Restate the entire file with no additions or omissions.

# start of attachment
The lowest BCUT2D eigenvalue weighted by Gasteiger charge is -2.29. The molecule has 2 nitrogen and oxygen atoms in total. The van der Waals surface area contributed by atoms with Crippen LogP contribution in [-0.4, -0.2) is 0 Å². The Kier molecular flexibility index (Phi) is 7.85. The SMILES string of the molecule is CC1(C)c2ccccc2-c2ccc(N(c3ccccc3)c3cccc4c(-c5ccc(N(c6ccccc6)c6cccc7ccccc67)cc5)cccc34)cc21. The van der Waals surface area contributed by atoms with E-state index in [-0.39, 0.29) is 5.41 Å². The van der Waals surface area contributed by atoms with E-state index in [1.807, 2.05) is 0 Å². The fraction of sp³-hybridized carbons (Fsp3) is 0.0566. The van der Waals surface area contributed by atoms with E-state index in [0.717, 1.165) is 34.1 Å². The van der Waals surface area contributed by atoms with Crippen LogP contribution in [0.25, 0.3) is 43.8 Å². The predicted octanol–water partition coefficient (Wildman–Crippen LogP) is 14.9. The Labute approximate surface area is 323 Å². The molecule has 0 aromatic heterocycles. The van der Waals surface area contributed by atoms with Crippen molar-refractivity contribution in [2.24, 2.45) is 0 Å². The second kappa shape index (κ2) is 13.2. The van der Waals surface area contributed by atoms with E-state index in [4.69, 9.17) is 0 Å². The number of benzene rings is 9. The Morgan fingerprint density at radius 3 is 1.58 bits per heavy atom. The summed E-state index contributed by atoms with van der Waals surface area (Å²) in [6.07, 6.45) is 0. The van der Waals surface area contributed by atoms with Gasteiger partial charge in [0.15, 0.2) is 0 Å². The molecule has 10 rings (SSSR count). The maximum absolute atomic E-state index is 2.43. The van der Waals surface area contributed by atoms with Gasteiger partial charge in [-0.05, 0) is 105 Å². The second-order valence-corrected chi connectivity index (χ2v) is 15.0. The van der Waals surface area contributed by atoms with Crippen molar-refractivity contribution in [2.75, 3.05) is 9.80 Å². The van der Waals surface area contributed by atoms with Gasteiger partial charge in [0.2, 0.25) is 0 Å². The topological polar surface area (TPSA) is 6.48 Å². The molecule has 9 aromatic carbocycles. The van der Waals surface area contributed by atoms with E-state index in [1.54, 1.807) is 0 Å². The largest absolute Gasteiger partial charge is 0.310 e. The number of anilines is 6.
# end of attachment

The lowest BCUT2D eigenvalue weighted by Gasteiger charge is -2.29. The molecule has 2 nitrogen and oxygen atoms in total. The van der Waals surface area contributed by atoms with Crippen LogP contribution in [-0.4, -0.2) is 0 Å². The Kier molecular flexibility index (Phi) is 7.85. The SMILES string of the molecule is CC1(C)c2ccccc2-c2ccc(N(c3ccccc3)c3cccc4c(-c5ccc(N(c6ccccc6)c6cccc7ccccc67)cc5)cccc34)cc21. The van der Waals surface area contributed by atoms with E-state index in [-0.39, 0.29) is 5.41 Å². The van der Waals surface area contributed by atoms with E-state index in [1.807, 2.05) is 0 Å². The fraction of sp³-hybridized carbons (Fsp3) is 0.0566. The van der Waals surface area contributed by atoms with E-state index in [0.717, 1.165) is 34.1 Å². The van der Waals surface area contributed by atoms with Crippen LogP contribution in [0.25, 0.3) is 43.8 Å². The predicted octanol–water partition coefficient (Wildman–Crippen LogP) is 14.9. The Labute approximate surface area is 323 Å². The molecule has 0 aromatic heterocycles. The van der Waals surface area contributed by atoms with Crippen molar-refractivity contribution in [2.24, 2.45) is 0 Å². The second kappa shape index (κ2) is 13.2. The van der Waals surface area contributed by atoms with E-state index in [4.69, 9.17) is 0 Å². The number of benzene rings is 9. The Morgan fingerprint density at radius 3 is 1.58 bits per heavy atom. The summed E-state index contributed by atoms with van der Waals surface area (Å²) in [6.07, 6.45) is 0. The van der Waals surface area contributed by atoms with Gasteiger partial charge in [0.15, 0.2) is 0 Å². The molecule has 10 rings (SSSR count). The maximum absolute atomic E-state index is 2.43. The van der Waals surface area contributed by atoms with Gasteiger partial charge in [-0.05, 0) is 105 Å². The second-order valence-corrected chi connectivity index (χ2v) is 15.0. The van der Waals surface area contributed by atoms with Crippen molar-refractivity contribution in [2.75, 3.05) is 9.80 Å². The van der Waals surface area contributed by atoms with Gasteiger partial charge in [0.2, 0.25) is 0 Å². The topological polar surface area (TPSA) is 6.48 Å². The molecule has 9 aromatic carbocycles. The van der Waals surface area contributed by atoms with E-state index in [1.54, 1.807) is 0 Å². The largest absolute Gasteiger partial charge is 0.310 e. The number of anilines is 6.